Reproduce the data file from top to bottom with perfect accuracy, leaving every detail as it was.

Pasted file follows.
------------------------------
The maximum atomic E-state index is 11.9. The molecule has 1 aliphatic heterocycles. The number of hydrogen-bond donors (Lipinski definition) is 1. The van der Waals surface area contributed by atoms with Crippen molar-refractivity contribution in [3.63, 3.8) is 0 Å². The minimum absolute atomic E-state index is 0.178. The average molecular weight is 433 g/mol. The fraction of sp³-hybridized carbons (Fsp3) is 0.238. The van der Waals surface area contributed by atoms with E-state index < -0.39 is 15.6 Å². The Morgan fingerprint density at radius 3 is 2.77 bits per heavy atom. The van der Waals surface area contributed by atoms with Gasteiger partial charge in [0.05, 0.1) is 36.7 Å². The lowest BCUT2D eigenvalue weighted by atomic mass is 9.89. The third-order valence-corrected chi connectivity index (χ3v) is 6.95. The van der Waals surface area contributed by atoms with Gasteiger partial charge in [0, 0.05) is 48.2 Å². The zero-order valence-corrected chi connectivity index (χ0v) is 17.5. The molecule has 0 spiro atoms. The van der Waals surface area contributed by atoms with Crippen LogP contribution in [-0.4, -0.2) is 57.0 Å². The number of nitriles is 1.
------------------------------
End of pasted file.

The maximum atomic E-state index is 11.9. The molecule has 1 aliphatic heterocycles. The number of hydrogen-bond donors (Lipinski definition) is 1. The van der Waals surface area contributed by atoms with Crippen molar-refractivity contribution in [3.63, 3.8) is 0 Å². The minimum absolute atomic E-state index is 0.178. The average molecular weight is 433 g/mol. The fraction of sp³-hybridized carbons (Fsp3) is 0.238. The van der Waals surface area contributed by atoms with E-state index < -0.39 is 15.6 Å². The Morgan fingerprint density at radius 3 is 2.77 bits per heavy atom. The van der Waals surface area contributed by atoms with Gasteiger partial charge in [0.05, 0.1) is 36.7 Å². The lowest BCUT2D eigenvalue weighted by atomic mass is 9.89. The third-order valence-corrected chi connectivity index (χ3v) is 6.95. The van der Waals surface area contributed by atoms with Gasteiger partial charge in [0, 0.05) is 48.2 Å². The zero-order valence-corrected chi connectivity index (χ0v) is 17.5. The molecule has 0 spiro atoms. The van der Waals surface area contributed by atoms with Crippen LogP contribution in [-0.4, -0.2) is 57.0 Å². The number of nitriles is 1.